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August 26 – December 19, 2021

HERBERT F. JOHNSON MUSEUM OF ART
Cornell University

Ithaca, NY

Polar bear taxidermy that is half animal (including the front half of the body) and half rug

Courtesy the artist and Peter Blum Gallery, New York

Exhibition Overview:

This exhibition brings together the work of twenty artists responding to environmental challenges occurring in their countries and communities. Presented in conjunction with an international conference, Rhythms of the Land: Indigenous Knowledge, Science, and Thriving Together in a Changing Climate, to be held at Cornell October 11–13, this exhibition features artists from regions experiencing some of the most acute consequences of resource extraction and climate variation.

 

Included are works by Raymond Boisjoly (Haida/Canadian); Tiffany Chung (Vietnamese/American); Uuriintuya Dagvasambuu (Mongolian); Nicholas Galanin (Tlingit/Unanga); Maureen Gruben (Inuvialuk); Mona Hatoum (Palestinian/British); Tenzin Norbu Gurung (Tibetan/Nepali); Dilyara Kaipova (Uzbek); Sonya Kelliher-Combs (Iñupiaq/Athabascan); Frederick McDonald (Moose Lakes Athabasca First Nation); Meryl McMaster (nêhiyaw/Siksika/Canadian); Mulyana (Indonesian); Yinarupa Nangala (Pintupi/Indigenous Australian); Paulo Nazareth (Brazilian); Jolene Rickard in collaboration with Anita Ferguson, Anita Greene, and Janice Smith (Ska:rù:rę'/Tuscarora); Abel Rodríguez (Amazonas/Colombian); Anatjari Tjakamarra (Pintupi/Indigenous Australian); Old Walter Tjampitjinpa (Pintupi/Indigenous Australian); and Yee I-Lann (Malaysian).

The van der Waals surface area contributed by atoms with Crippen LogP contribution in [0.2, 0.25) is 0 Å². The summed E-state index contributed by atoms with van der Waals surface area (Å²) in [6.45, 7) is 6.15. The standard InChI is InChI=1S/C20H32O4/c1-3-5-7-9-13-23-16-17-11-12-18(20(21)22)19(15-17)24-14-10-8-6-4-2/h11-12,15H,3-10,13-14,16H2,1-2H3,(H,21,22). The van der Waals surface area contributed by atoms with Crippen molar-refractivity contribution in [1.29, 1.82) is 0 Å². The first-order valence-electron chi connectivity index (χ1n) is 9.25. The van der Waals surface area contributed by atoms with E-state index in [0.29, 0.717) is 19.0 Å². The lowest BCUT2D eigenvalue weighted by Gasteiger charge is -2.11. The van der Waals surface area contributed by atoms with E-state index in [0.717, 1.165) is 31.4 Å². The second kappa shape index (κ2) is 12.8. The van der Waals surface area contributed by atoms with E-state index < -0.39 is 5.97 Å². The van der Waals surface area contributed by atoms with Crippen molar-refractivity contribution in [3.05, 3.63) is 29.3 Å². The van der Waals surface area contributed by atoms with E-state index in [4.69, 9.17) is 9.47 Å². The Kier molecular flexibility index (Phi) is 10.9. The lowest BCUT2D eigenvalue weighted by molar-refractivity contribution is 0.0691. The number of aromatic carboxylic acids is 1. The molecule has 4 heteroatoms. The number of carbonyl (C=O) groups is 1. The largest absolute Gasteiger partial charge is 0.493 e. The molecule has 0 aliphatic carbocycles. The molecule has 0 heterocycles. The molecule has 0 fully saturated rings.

Emphasizing the effects of colonialism and neocolonialism, the exhibition presents works of art that call attention to the consequences of environmental damage on the food production, security, cultural independence, and general well-being of communities that have historically contributed the least to the current crisis. It explores specific, local impacts of geopolitical forces and extractive industries, and Indigenous concepts of environmental stewardship. The compelling ways in which artists confront these crucial topics, simultaneously with the presentation of critical research at a major conference, represents a means for engaging contemporary thinking about this most universally human of issues.

Plan your visit to see the exhibition in person:

Black and white icon of HFJ museum building

Herbert F. Johnson Museum of Art

Cornell University

Bartels Gallery, Floor 1L

114 Central Avenue

Ithaca, New York 14853

Admission is free.

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Closed

10am - 5pm

10am - 5pm

10am - 5pm

10am - 5pm

10am - 5pm

10am - 5pm

This exhibition was curated by Kate Addleman-Frankel, the Gary and Ellen Davis Curator of Photography; Ellen Avril, Chief Curator and the Judith H. Stoikov Curator of Asian Art; and Andrew C. Weislogel, the Seymour R. Askin, Jr. ’47 Curator, Earlier European and American Art. It has been supported by a generous gift endowed in memory of Elizabeth Miller Francis ’47 and from Younghee Kim-Wait.

This website was designed and developed by Rayna Klugherz ’23 in collaboration with Johnson Museum curators and educators.

Explore more of the Johnson Museum's collection, upcoming events, and exhibitions at museum.cornell.edu